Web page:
How To Know If Your Dachshund Is Overweight?

Aside from using the scales, you can also go by how your Dachshund looks.
Use this chart to see how your Dachshund measures up. Source of image

Is It Bad For Your Dachshund To Be Overweight?

If your Dachshund gains a few extra pounds for a short period, it’s not going to cause any real issues. But weight gain over a longer period of time is nearly always going to lead to further health issues and even a shorter life.

So to keep the answer simple, yes it’s bad for your Dachshund to be overweight and if your little sausage dog has had too many sausages, it’s time to reduce her weight!

You must be proactive to find the root cause and address the issue. I personally know many owners who have acknowledged that their dogs are overweight but assumed that with time it will solve itself… This is not the way to fix the issue.

In the canine world, it’s healthier to be slightly underweight than it is overweight. And it has been proven that slimmer dogs tend to live longer than overweight dogs.

When To Seek Veterinary Help

Identifying the cause can be quite tricky, so don’t be hesitant in seeking advice from your veterinarian. If you’ve identified that your Dachshund is getting fat, but you can’t think of any obvious reasons as to why then waste no time calling your veterinarian.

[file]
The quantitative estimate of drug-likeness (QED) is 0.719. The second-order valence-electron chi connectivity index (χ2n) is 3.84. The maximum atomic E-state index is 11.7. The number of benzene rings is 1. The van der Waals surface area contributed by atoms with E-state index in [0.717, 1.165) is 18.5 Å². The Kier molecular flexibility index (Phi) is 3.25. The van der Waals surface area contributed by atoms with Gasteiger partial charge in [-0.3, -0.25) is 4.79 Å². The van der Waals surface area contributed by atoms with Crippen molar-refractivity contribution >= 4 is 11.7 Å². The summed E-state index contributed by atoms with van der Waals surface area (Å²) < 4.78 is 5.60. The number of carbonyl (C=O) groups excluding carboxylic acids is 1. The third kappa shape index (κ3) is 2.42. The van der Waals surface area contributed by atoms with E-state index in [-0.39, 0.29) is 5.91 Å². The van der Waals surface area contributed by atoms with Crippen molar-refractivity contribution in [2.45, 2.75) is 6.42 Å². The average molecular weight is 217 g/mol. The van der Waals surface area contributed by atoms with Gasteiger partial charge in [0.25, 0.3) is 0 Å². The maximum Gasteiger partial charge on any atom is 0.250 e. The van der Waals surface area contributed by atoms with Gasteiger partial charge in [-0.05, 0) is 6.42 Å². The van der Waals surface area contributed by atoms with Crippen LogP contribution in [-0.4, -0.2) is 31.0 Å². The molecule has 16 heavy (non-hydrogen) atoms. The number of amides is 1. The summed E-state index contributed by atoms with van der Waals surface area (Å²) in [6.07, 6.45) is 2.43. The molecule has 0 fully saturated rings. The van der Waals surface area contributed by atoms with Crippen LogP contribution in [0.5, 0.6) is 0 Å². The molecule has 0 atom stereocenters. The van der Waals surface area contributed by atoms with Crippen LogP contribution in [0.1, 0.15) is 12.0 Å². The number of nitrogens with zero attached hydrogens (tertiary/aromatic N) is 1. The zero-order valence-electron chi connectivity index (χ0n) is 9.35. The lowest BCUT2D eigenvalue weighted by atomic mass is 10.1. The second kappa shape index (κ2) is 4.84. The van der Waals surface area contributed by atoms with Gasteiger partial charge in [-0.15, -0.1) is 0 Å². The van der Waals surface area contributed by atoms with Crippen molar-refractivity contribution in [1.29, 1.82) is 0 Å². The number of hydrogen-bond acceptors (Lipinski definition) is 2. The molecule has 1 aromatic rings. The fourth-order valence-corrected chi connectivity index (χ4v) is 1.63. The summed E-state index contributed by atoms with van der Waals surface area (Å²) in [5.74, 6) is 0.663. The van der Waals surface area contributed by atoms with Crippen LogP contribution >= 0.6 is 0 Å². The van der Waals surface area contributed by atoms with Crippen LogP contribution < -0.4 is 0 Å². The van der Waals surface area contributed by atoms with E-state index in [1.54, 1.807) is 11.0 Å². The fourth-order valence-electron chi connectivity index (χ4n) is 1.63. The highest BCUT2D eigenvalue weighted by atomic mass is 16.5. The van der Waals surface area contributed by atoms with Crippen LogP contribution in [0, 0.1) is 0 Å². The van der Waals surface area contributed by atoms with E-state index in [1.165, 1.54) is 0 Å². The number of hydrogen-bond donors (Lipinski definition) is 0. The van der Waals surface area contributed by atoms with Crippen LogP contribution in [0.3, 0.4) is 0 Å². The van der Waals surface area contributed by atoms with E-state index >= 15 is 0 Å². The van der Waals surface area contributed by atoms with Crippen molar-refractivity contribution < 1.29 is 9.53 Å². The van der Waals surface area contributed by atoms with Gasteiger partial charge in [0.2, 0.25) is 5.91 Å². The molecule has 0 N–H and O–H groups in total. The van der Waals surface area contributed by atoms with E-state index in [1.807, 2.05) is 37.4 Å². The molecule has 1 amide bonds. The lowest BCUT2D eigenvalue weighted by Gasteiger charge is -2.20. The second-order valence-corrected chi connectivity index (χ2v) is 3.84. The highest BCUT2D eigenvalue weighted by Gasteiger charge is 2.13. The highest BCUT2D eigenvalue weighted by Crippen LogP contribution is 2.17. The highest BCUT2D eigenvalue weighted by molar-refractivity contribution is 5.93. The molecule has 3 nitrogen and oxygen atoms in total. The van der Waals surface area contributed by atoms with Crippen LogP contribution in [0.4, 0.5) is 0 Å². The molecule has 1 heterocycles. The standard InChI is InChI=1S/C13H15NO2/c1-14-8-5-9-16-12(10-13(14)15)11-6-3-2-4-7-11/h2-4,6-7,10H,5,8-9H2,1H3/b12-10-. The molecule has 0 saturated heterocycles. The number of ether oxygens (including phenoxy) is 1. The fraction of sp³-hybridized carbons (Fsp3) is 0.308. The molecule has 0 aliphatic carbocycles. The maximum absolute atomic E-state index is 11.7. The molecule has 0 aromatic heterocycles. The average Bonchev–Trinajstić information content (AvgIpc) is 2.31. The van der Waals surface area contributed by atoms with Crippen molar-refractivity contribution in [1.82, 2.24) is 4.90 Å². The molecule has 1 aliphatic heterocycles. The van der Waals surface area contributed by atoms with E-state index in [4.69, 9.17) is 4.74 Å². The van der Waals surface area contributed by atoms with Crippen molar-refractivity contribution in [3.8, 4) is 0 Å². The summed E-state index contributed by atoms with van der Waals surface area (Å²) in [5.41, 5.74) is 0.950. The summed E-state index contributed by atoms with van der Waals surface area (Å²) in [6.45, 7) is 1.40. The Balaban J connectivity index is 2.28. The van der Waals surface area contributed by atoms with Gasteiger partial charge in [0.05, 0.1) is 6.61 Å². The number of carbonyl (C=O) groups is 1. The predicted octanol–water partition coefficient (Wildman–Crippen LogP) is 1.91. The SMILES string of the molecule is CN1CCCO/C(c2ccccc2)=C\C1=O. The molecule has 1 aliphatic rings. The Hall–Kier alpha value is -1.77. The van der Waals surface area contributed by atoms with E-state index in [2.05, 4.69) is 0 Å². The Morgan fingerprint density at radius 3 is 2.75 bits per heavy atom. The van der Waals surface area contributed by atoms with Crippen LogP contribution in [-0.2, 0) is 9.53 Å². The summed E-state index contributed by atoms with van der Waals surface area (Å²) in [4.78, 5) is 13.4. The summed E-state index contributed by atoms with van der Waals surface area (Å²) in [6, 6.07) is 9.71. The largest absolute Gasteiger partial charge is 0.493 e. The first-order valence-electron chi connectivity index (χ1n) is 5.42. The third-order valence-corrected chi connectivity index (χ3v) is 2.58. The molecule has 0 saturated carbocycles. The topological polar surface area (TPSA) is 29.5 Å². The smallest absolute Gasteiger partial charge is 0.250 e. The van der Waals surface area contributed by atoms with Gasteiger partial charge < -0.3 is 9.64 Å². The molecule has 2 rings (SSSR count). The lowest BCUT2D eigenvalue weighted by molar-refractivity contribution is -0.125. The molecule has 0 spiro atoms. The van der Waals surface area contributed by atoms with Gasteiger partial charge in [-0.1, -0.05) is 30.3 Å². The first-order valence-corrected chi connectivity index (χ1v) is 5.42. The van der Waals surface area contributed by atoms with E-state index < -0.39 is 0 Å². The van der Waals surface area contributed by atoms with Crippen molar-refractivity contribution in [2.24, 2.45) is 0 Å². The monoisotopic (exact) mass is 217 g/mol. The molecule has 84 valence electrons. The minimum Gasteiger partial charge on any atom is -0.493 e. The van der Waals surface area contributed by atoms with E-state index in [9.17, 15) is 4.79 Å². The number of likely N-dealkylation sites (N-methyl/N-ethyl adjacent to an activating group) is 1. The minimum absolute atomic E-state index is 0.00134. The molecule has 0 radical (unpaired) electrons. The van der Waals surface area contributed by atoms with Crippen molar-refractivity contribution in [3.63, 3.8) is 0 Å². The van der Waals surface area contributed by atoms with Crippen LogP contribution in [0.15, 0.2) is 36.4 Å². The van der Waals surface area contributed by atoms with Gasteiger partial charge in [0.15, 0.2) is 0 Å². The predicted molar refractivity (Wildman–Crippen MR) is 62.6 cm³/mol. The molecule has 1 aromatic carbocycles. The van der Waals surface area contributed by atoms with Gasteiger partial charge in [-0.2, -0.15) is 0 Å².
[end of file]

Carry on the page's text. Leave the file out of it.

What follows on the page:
If you have a senior Dachshund that has started gaining weight, it’s best to schedule an appointment to rule out underlying health issues.

If you’ve suddenly noticed your Dachshund appear drastically fat, then it may be bloat or gastric torsion, so you should seek immediate veterinary help.

Additionally, if you’ve already been trying various methods to reduce your Dachshunds weight without any success, contact your veterinarian for further assistance. They will provide further insight and suggestions tailored specifically for your furry friend.


Thank you for reading! I hope this has answered your original question regarding your dachshund’s weight. If you have any further questions, feel free to contact me. For now, all the best, Harry.


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Disclaimer

Before making any decisions that could affect the health and/or safety of your dog, you should always consult a trained veterinarian in your local area. Even though this content may have been written/reviewed by a trained veterinarian, our advice to you is to always consult your own local veterinarian in person. For the FULL disclaimer Visit Here